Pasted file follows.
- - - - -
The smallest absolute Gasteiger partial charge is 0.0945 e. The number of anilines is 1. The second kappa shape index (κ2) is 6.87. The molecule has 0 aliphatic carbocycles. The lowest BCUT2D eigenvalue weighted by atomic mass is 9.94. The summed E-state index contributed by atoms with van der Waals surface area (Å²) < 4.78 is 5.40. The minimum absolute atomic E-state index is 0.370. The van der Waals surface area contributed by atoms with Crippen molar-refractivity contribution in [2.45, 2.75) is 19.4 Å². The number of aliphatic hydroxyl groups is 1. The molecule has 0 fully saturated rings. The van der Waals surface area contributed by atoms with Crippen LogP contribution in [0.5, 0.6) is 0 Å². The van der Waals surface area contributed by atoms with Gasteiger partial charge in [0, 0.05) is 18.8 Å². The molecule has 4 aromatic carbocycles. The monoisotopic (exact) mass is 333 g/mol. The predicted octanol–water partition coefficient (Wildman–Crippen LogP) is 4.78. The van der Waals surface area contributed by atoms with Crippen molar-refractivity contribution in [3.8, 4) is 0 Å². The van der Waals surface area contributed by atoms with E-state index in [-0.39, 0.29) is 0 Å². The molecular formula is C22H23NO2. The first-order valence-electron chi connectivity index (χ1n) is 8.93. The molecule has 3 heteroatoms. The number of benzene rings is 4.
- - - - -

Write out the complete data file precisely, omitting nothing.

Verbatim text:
The smallest absolute Gasteiger partial charge is 0.0945 e. The number of anilines is 1. The second kappa shape index (κ2) is 6.87. The molecule has 0 aliphatic carbocycles. The lowest BCUT2D eigenvalue weighted by atomic mass is 9.94. The summed E-state index contributed by atoms with van der Waals surface area (Å²) < 4.78 is 5.40. The minimum absolute atomic E-state index is 0.370. The van der Waals surface area contributed by atoms with Crippen molar-refractivity contribution in [2.45, 2.75) is 19.4 Å². The number of aliphatic hydroxyl groups is 1. The molecule has 0 fully saturated rings. The van der Waals surface area contributed by atoms with Crippen LogP contribution in [0.5, 0.6) is 0 Å². The van der Waals surface area contributed by atoms with Gasteiger partial charge in [0, 0.05) is 18.8 Å². The molecule has 4 aromatic carbocycles. The monoisotopic (exact) mass is 333 g/mol. The predicted octanol–water partition coefficient (Wildman–Crippen LogP) is 4.78. The van der Waals surface area contributed by atoms with Crippen molar-refractivity contribution in [3.8, 4) is 0 Å². The van der Waals surface area contributed by atoms with E-state index in [-0.39, 0.29) is 0 Å². The molecular formula is C22H23NO2. The first-order valence-electron chi connectivity index (χ1n) is 8.93. The molecule has 3 heteroatoms. The number of benzene rings is 4.